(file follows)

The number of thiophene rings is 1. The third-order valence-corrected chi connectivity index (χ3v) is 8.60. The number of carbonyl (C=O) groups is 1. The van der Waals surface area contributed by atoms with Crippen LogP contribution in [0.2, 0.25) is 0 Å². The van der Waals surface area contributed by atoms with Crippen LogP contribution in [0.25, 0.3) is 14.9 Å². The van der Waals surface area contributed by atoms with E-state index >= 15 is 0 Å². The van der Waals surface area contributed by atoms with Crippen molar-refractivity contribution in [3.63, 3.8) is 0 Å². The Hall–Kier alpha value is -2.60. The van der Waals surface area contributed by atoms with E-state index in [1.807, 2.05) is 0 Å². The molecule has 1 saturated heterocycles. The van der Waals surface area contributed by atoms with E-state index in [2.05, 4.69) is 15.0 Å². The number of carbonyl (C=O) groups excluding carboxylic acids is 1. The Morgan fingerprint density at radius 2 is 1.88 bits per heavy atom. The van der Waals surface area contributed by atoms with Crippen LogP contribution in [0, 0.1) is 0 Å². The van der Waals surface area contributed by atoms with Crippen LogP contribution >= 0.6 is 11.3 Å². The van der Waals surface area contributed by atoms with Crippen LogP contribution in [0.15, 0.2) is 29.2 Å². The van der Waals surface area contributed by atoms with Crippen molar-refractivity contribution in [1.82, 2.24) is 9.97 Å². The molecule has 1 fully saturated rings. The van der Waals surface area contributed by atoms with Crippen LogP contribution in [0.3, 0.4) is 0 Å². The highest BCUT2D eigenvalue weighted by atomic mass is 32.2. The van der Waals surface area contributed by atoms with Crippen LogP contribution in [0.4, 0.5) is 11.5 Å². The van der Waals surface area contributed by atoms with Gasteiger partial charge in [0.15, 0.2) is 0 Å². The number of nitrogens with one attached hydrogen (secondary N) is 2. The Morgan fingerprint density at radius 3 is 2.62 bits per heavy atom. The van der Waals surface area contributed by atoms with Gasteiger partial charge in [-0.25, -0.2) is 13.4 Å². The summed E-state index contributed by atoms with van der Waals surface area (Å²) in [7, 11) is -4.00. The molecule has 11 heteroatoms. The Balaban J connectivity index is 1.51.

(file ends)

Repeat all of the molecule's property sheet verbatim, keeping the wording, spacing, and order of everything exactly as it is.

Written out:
The number of thiophene rings is 1. The third-order valence-corrected chi connectivity index (χ3v) is 8.60. The number of carbonyl (C=O) groups is 1. The van der Waals surface area contributed by atoms with Crippen LogP contribution in [0.2, 0.25) is 0 Å². The van der Waals surface area contributed by atoms with Crippen LogP contribution in [0.25, 0.3) is 14.9 Å². The van der Waals surface area contributed by atoms with E-state index >= 15 is 0 Å². The van der Waals surface area contributed by atoms with Crippen molar-refractivity contribution in [3.63, 3.8) is 0 Å². The Hall–Kier alpha value is -2.60. The van der Waals surface area contributed by atoms with E-state index in [1.807, 2.05) is 0 Å². The molecule has 1 saturated heterocycles. The van der Waals surface area contributed by atoms with E-state index in [2.05, 4.69) is 15.0 Å². The number of carbonyl (C=O) groups excluding carboxylic acids is 1. The Morgan fingerprint density at radius 2 is 1.88 bits per heavy atom. The van der Waals surface area contributed by atoms with Crippen LogP contribution in [0, 0.1) is 0 Å². The van der Waals surface area contributed by atoms with Crippen LogP contribution >= 0.6 is 11.3 Å². The van der Waals surface area contributed by atoms with Crippen LogP contribution in [0.15, 0.2) is 29.2 Å². The van der Waals surface area contributed by atoms with Crippen molar-refractivity contribution in [1.82, 2.24) is 9.97 Å². The molecule has 1 fully saturated rings. The van der Waals surface area contributed by atoms with Crippen LogP contribution in [0.3, 0.4) is 0 Å². The highest BCUT2D eigenvalue weighted by atomic mass is 32.2. The van der Waals surface area contributed by atoms with Crippen LogP contribution in [0.4, 0.5) is 11.5 Å². The van der Waals surface area contributed by atoms with Gasteiger partial charge in [0.15, 0.2) is 0 Å². The number of nitrogens with one attached hydrogen (secondary N) is 2. The Morgan fingerprint density at radius 3 is 2.62 bits per heavy atom. The van der Waals surface area contributed by atoms with Gasteiger partial charge in [-0.25, -0.2) is 13.4 Å². The summed E-state index contributed by atoms with van der Waals surface area (Å²) in [7, 11) is -4.00. The molecule has 11 heteroatoms. The Balaban J connectivity index is 1.51.